fbpx
heart as seen in CAT scan

HEART SCAN / CARDIAC CT

Heart Icon for Heart scan / Cardiac CT services at Premier Diagnostic Imaging in Cookeville, Tennessee

Provided by Premier Diagnostic Imaging

About a Heart Scan / Cardiac CT for Calcium Screening

A heart scan, also known as a cardiac computed tomography (CT) for calcium scoring (and sometimes called a coronary calcium scan), is a simple imaging test that can identify possible coronary artery disease long before you have any signs or symptoms. The earlier you find these issues, the sooner you can take steps to focus on creating healthier habits to prevent a worsening condition.

Specifically, the coronary CT scan measures the calcium deposits in your arteries. This calcium plaque is a combination of calcium, fats, cholesterol and other substances in your blood. It builds over time and doesn’t show many symptoms of disease early on. When this plaque builds up and gets to a certain point, it narrows your coronary arteries, and decreases blood flow to the heart–which could put you at you a high risk for heart disease or even a heart attack!

Your doctor may then use the results of the heart scan to check your level of risk present and calculate the appropriate next steps. For instance, you may need medication or a few lifestyle changes to reduce your risk of a serious heart attack or other heart conditions.

Cardiovascular disease is the leading cause of death in both men and women in America, but it is preventable. If detected early enough, it’s possible to reverse.

These cardiac screenings are of importance to patients with many risk factors for heart disease such as family history of heart disease, high cholesterol, high blood pressure, obesity, diabetes, smoking, lack of exercise, poor diet and a high-stress lifestyle.

Patient about to get an MRI while a doctor and nurse make her comfortable at Premier Diagnostic Imaging in Cookeville, Tennessee

What to Expect

You’ll lay on a CT table, and you may have the support of pillows to help you stay in the proper position during the procedure. At this point, the table will move into the opening of the CT scanner, and very small, controlled amounts of x-ray radiation will pass through your body–but don’t worry, these small levels of radiation are considered safe for adults.

It’s important to note: You will be spending a few minutes in an enclosed space, so if you’re someone who’s affected by claustrophobia, it’s important to speak to your technician before the procedure. There are a few steps you can take to prepare yourself:

  • Ask your physician to see the equipment in advance. This is to reduce anxiety.
  • Ask about mild sedation. This will depend on your personal health history, requirements of the procedure and the opinion of your physician.

Although unlikely, if you do need sedation before an exam, you will be receiving specific instructions from your scheduler. These instructions will include extra dietary restrictions and medicine to take before your CT scan.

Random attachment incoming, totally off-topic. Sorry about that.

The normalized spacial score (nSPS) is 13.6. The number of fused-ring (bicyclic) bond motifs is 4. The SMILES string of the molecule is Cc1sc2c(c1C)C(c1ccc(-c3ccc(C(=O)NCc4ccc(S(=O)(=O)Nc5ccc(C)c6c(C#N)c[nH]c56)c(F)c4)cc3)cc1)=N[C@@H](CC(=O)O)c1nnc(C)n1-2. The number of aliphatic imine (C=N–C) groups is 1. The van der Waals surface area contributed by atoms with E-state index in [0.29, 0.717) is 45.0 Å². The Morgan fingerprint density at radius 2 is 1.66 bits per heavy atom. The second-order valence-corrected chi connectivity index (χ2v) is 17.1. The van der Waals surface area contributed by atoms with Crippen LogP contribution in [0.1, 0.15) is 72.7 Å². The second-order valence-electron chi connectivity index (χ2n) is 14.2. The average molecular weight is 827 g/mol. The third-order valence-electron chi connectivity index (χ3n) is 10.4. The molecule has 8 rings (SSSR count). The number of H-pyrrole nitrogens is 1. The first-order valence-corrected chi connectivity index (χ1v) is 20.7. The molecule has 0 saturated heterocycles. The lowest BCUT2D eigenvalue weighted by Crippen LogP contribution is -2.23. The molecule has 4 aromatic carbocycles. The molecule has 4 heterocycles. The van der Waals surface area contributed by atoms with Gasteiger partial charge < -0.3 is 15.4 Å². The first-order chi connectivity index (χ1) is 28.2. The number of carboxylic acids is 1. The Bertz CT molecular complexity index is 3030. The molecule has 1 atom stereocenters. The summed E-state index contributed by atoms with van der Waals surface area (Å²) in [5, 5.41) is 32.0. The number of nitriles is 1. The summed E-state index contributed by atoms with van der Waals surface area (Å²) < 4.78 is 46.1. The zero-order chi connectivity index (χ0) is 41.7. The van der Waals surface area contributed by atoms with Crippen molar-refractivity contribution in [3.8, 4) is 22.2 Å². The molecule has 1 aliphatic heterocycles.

The procedure doesn’t take long and is completely painless. During the procedure, the table moves you through the scanner, allowing the x-rays to move around your body. You may hear a few buzzing or whirring noises, which is completely normal. It’s possible that movement could blur the images, so you’ll need to lay very still for the duration of the exam; you may even need to hold your breath for a few seconds if requested.

After a few rounds, you’ll have to wait for a couple of minutes while your technician reviews the images for clarity.

How to Prepare

Preparation for your CT scan is simple but vital for an accurate reading. You’ll have to avoid eating or drinking anything for four to eight hours before the exam (water is okay). You will also need to avoid caffeine and smoking for four hours before the exam since they can affect your heart rate.

You should wear comfortable, loose-fitting clothing, without zippers or snaps–and be sure to leave any jewelry at home. Patient lockers are available for your jewelry and other valuables, but we encourage to leave them at home during the procedures. Women should inform the technician if there is any possibility that you are pregnant.

Key Points

  • Bring comfortable, loose-fitting clothing, without zippers or snaps.
  • Do not eat or drink anything except water (four to eight hours prior)
  • Avoid caffeine or smoking (four to eight hours prior)
  • Do not bring jewelry to the exam
  • Talk to your doctor if you have severe claustrophobia
  • Talk to your doctor if you may be an expecting mother

The entire examination shouldn’t take longer than 30 minutes, depending on the location that is being scanned. Most people will be able to drive themselves home afterwards. You will not be able to drive if you’ve had any form of sedation–so be sure to make the proper accommodations in advance.

Results

After your exam, your radiologist will review and interpret your CT. Test results are available within 48 hours for you to view on our Patient Portal.

We also send test results directly to your physician. From there, your doctor will follow up with you with the test results and recommendations regarding your heart health.

Sources

US Food and Drug Administration
https://www.fda.gov/radiation-emitting-products/medical-x-ray-imaging/what-are-radiation-risks-ct

Center for Disease Control
https://www.cdc.gov/heartdisease/facts.htm

For more detailed information on the cardiac CTs for calcium scoring
offered by Premier Diagnostic Imaging, Email or Call Us at (931)-528-1800.

Additional Resources:

Visit https://www.radiologyinfo.org/